El Pan a Secas by Mohamed Chukri
My rating: 4 of 5 stars
I read this in the Spanish edition by the excellent small press Cabaret Voltaire, which has translated many Moroccan authors. Since all my Goodreads friends and blog readers speak English as a first or second language, I'll review it in English and point them to the English language edition that's titled For Bread Alone.
This is the first of a projected autobiographical trilogy, of which only two were written. In this book, Chukri talks about his childhood suffering poverty and near starvation in the Rif of Morocco. In desperation, his family moves to Tangier during its glory days as an international port. Fleeing a violent father, Chukri takes to the streets, where he hustles, steals, and gets involved with organized crime.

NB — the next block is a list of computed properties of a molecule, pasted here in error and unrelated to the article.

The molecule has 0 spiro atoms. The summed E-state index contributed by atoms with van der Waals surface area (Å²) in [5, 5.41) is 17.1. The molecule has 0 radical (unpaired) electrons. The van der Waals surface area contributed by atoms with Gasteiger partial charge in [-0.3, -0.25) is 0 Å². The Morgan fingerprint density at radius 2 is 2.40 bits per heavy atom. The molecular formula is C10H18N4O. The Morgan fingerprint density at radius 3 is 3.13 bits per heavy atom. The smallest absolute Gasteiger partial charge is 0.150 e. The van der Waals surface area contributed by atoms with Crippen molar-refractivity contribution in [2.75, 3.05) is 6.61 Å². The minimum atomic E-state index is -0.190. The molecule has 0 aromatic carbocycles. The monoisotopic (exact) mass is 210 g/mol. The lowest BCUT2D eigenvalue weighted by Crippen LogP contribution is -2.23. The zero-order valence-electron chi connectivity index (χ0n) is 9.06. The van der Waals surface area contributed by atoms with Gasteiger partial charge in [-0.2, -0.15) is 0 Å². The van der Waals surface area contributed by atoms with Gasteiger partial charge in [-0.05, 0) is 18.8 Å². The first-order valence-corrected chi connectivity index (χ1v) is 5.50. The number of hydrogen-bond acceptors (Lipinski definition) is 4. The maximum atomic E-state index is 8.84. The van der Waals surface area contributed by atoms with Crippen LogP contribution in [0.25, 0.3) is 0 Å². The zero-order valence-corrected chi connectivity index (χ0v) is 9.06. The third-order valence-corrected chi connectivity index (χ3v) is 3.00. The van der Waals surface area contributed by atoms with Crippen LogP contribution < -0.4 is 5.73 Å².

The scenes of Tangier's seamy side are riveting. We meet thieves, drug addicts, smugglers, and prostitutes of both sexes. Chukri's candid description of sex, homosexuality, drugs, and violence are rare in an Arab author and got him banned in Morocco for many years. I found it similar to Genet's Diary of A Thief, although plain-spoken where Genet's style is flowery. The two became friends later when Chukri lifted himself out of his misery and illiteracy to become one of Morocco's most celebrated authors.
If you have a weak stomach, you might find some of this hard reading, but it gives a picture of a different Tangier than the one painted by notable expats such as William S. Burroughs and Paul Bowles. I could have used some more detail about the culture and daily life in Tangier. I suppose, though, that Chukri intended this for a Moroccan audience that wouldn't need such information.
Highly recommended for anyone interested in Tangier, Morocco, and the Arab World.
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